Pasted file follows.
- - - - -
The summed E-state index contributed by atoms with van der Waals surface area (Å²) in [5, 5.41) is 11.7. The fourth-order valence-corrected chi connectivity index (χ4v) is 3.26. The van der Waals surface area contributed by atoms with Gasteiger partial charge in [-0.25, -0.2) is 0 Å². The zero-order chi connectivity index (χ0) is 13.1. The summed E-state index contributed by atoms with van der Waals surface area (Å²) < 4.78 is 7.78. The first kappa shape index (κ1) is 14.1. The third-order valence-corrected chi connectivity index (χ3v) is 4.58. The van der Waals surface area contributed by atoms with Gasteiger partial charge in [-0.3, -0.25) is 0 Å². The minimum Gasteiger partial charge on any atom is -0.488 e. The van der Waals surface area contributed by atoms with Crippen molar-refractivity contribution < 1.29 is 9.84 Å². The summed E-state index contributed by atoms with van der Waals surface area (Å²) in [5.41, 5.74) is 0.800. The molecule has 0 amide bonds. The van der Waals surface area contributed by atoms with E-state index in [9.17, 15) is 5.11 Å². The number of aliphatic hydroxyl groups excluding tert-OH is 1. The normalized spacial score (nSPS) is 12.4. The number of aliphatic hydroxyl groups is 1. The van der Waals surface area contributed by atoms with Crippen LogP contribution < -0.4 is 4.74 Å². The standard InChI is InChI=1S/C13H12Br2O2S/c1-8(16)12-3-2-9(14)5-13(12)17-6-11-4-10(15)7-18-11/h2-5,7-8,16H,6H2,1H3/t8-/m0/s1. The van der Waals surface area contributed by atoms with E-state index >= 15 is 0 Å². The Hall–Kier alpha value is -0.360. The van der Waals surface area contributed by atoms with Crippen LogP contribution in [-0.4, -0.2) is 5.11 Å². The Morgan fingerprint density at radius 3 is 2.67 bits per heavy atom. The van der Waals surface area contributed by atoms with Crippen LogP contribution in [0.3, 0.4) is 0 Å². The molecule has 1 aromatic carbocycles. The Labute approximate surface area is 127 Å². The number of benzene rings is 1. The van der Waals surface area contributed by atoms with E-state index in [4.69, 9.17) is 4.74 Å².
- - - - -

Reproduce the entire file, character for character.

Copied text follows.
The summed E-state index contributed by atoms with van der Waals surface area (Å²) in [5, 5.41) is 11.7. The fourth-order valence-corrected chi connectivity index (χ4v) is 3.26. The van der Waals surface area contributed by atoms with Gasteiger partial charge in [-0.25, -0.2) is 0 Å². The zero-order chi connectivity index (χ0) is 13.1. The summed E-state index contributed by atoms with van der Waals surface area (Å²) < 4.78 is 7.78. The first kappa shape index (κ1) is 14.1. The third-order valence-corrected chi connectivity index (χ3v) is 4.58. The van der Waals surface area contributed by atoms with Gasteiger partial charge in [-0.3, -0.25) is 0 Å². The minimum Gasteiger partial charge on any atom is -0.488 e. The van der Waals surface area contributed by atoms with Crippen molar-refractivity contribution < 1.29 is 9.84 Å². The summed E-state index contributed by atoms with van der Waals surface area (Å²) in [5.41, 5.74) is 0.800. The molecule has 0 amide bonds. The van der Waals surface area contributed by atoms with E-state index in [9.17, 15) is 5.11 Å². The number of aliphatic hydroxyl groups excluding tert-OH is 1. The normalized spacial score (nSPS) is 12.4. The number of aliphatic hydroxyl groups is 1. The van der Waals surface area contributed by atoms with Crippen LogP contribution < -0.4 is 4.74 Å². The standard InChI is InChI=1S/C13H12Br2O2S/c1-8(16)12-3-2-9(14)5-13(12)17-6-11-4-10(15)7-18-11/h2-5,7-8,16H,6H2,1H3/t8-/m0/s1. The van der Waals surface area contributed by atoms with E-state index >= 15 is 0 Å². The Hall–Kier alpha value is -0.360. The van der Waals surface area contributed by atoms with Crippen LogP contribution in [-0.4, -0.2) is 5.11 Å². The Morgan fingerprint density at radius 3 is 2.67 bits per heavy atom. The van der Waals surface area contributed by atoms with Crippen LogP contribution in [0.3, 0.4) is 0 Å². The molecule has 1 aromatic carbocycles. The Labute approximate surface area is 127 Å². The number of benzene rings is 1. The van der Waals surface area contributed by atoms with E-state index in [4.69, 9.17) is 4.74 Å².